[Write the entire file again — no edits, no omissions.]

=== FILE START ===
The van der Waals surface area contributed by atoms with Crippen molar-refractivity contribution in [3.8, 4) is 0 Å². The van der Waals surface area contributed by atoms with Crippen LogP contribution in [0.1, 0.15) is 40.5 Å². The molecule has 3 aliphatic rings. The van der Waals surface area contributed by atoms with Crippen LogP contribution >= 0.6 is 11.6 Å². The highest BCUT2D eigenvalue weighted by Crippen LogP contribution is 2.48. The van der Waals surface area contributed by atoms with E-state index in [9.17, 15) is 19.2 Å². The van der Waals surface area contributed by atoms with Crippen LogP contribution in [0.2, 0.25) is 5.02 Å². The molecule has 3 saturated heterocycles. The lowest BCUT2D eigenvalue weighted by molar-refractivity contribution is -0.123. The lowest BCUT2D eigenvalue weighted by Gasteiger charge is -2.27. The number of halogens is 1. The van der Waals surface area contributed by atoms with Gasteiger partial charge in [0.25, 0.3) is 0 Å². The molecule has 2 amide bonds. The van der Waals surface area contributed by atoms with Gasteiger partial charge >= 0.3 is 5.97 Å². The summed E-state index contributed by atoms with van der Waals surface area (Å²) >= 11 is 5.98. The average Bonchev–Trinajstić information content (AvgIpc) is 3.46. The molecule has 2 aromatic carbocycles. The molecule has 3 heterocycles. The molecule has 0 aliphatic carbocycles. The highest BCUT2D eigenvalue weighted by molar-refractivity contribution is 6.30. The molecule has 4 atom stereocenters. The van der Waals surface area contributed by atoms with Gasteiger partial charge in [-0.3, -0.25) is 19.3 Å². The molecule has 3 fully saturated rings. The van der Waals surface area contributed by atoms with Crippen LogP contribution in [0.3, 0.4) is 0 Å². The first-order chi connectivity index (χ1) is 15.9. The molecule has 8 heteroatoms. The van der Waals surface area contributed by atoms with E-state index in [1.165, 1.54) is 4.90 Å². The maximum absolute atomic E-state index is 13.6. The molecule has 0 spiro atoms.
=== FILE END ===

The van der Waals surface area contributed by atoms with Crippen molar-refractivity contribution in [3.8, 4) is 0 Å². The van der Waals surface area contributed by atoms with Crippen LogP contribution in [0.1, 0.15) is 40.5 Å². The molecule has 3 aliphatic rings. The van der Waals surface area contributed by atoms with Crippen LogP contribution >= 0.6 is 11.6 Å². The highest BCUT2D eigenvalue weighted by Crippen LogP contribution is 2.48. The van der Waals surface area contributed by atoms with E-state index in [9.17, 15) is 19.2 Å². The van der Waals surface area contributed by atoms with Crippen LogP contribution in [0.2, 0.25) is 5.02 Å². The molecule has 3 saturated heterocycles. The lowest BCUT2D eigenvalue weighted by molar-refractivity contribution is -0.123. The lowest BCUT2D eigenvalue weighted by Gasteiger charge is -2.27. The number of halogens is 1. The van der Waals surface area contributed by atoms with Gasteiger partial charge in [0.25, 0.3) is 0 Å². The molecule has 2 amide bonds. The van der Waals surface area contributed by atoms with Gasteiger partial charge >= 0.3 is 5.97 Å². The summed E-state index contributed by atoms with van der Waals surface area (Å²) >= 11 is 5.98. The average Bonchev–Trinajstić information content (AvgIpc) is 3.46. The molecule has 2 aromatic carbocycles. The molecule has 3 heterocycles. The molecule has 0 aliphatic carbocycles. The highest BCUT2D eigenvalue weighted by molar-refractivity contribution is 6.30. The molecule has 4 atom stereocenters. The van der Waals surface area contributed by atoms with Gasteiger partial charge in [-0.3, -0.25) is 19.3 Å². The molecule has 3 fully saturated rings. The van der Waals surface area contributed by atoms with Crippen LogP contribution in [0.3, 0.4) is 0 Å². The first-order chi connectivity index (χ1) is 15.9. The molecule has 8 heteroatoms. The van der Waals surface area contributed by atoms with E-state index in [1.165, 1.54) is 4.90 Å². The maximum absolute atomic E-state index is 13.6. The molecule has 0 spiro atoms.